Here’s the rub; while we can find something of note for almost every kid we teach, there are always a few for whom we must be creative. Consider my resident drug dealer (achievement in business acumen?) or my little darling who loves dropping the fuck bomb to impress friends and enemies alike (achievement in creative language arts?). Or perhaps our resident Satan in training who has the choice of attending regularly or being sent to group home. By her parents. Yes, her attendance is much improved, but should she get a certificate for that?

The pendulum of this issue swings widely. I happen to be a big fan of Alfie Kohn on this one. My feelings are that the cheap little sheets we hand out to everyone (mustn’t leave anyone out, now) are both insulting to students who do well, enjoy doing well, and have a well defined sense of self esteem, and meaningless to those who know they don’t deserve much else than a kick in the ass.

I’m not a big fan of monthly, school-wide awards assemblies, and in the past we’ve come up with some pretty creative alternatives. For instance, we’ve had little get togethers in the cafeteria for students who legitimately deserve recognition. We invite parents and sibs to the event, and try to make it a fun little time for them.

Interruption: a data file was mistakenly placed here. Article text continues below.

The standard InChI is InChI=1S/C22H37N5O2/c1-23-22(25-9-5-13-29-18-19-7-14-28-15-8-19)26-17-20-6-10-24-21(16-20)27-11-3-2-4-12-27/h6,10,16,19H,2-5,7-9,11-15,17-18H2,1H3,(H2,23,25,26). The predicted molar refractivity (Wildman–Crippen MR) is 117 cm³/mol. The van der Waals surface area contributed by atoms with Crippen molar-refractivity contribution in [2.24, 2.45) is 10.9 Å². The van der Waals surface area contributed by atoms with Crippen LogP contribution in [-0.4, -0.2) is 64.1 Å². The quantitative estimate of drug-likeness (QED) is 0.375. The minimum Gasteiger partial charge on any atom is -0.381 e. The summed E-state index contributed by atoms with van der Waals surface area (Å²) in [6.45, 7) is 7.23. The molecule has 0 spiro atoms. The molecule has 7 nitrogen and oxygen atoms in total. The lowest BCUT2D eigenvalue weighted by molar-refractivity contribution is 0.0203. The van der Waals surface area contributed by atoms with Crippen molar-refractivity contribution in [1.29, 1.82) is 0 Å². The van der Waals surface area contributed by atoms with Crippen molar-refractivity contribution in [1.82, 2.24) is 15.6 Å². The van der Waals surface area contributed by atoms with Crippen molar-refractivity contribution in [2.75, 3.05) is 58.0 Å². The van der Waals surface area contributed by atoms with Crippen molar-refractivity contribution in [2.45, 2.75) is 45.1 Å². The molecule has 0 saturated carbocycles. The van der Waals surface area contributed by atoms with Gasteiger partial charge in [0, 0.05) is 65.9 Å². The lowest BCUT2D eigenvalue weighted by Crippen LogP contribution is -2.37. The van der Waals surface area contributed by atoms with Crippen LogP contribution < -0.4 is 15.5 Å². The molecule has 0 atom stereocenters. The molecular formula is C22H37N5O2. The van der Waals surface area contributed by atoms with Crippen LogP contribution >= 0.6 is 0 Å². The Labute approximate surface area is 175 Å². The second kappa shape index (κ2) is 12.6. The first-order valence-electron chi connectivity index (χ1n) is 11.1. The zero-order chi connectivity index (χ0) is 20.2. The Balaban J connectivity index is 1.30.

This tends to pull out about half our kids from any given class. The rest are combined into a homework or study skills session, covered by admin or teachers with unassigned time.

I happily give up my prep to supervise and spend time with this group… When they complain about why they have to work while the rest get some off-time, I easily explain that we’re here together to help them join that other group.

Alas, we don’t do this in my current school. Here, everyone is special, and everyone must be recognized in some way. It’s funny that this article just came out in Saturday’s National Post: